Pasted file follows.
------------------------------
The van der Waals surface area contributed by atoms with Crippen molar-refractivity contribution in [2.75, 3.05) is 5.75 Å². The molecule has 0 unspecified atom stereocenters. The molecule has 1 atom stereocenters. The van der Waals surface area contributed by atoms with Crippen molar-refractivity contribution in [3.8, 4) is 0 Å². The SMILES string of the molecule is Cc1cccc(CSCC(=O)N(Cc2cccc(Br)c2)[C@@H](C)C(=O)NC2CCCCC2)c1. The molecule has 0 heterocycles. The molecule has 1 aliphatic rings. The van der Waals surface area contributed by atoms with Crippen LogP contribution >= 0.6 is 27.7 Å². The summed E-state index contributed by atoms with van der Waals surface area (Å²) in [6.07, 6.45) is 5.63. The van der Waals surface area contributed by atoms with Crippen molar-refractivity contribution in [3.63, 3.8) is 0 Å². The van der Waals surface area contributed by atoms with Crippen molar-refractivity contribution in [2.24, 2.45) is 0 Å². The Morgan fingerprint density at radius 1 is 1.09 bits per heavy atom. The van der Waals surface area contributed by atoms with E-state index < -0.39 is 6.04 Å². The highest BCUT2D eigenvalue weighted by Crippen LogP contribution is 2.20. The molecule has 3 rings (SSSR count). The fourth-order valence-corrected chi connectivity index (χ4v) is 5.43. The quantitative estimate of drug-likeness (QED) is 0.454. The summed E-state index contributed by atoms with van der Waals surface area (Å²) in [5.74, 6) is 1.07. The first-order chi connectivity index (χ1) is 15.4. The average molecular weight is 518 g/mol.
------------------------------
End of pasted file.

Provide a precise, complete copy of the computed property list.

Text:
The van der Waals surface area contributed by atoms with Crippen molar-refractivity contribution in [2.75, 3.05) is 5.75 Å². The molecule has 0 unspecified atom stereocenters. The molecule has 1 atom stereocenters. The van der Waals surface area contributed by atoms with Crippen molar-refractivity contribution in [3.8, 4) is 0 Å². The SMILES string of the molecule is Cc1cccc(CSCC(=O)N(Cc2cccc(Br)c2)[C@@H](C)C(=O)NC2CCCCC2)c1. The molecule has 0 heterocycles. The molecule has 1 aliphatic rings. The van der Waals surface area contributed by atoms with Crippen LogP contribution >= 0.6 is 27.7 Å². The summed E-state index contributed by atoms with van der Waals surface area (Å²) in [6.07, 6.45) is 5.63. The van der Waals surface area contributed by atoms with Crippen molar-refractivity contribution in [3.63, 3.8) is 0 Å². The van der Waals surface area contributed by atoms with Crippen molar-refractivity contribution in [2.24, 2.45) is 0 Å². The Morgan fingerprint density at radius 1 is 1.09 bits per heavy atom. The van der Waals surface area contributed by atoms with E-state index < -0.39 is 6.04 Å². The highest BCUT2D eigenvalue weighted by Crippen LogP contribution is 2.20. The molecule has 3 rings (SSSR count). The fourth-order valence-corrected chi connectivity index (χ4v) is 5.43. The quantitative estimate of drug-likeness (QED) is 0.454. The summed E-state index contributed by atoms with van der Waals surface area (Å²) in [5.74, 6) is 1.07. The first-order chi connectivity index (χ1) is 15.4. The average molecular weight is 518 g/mol.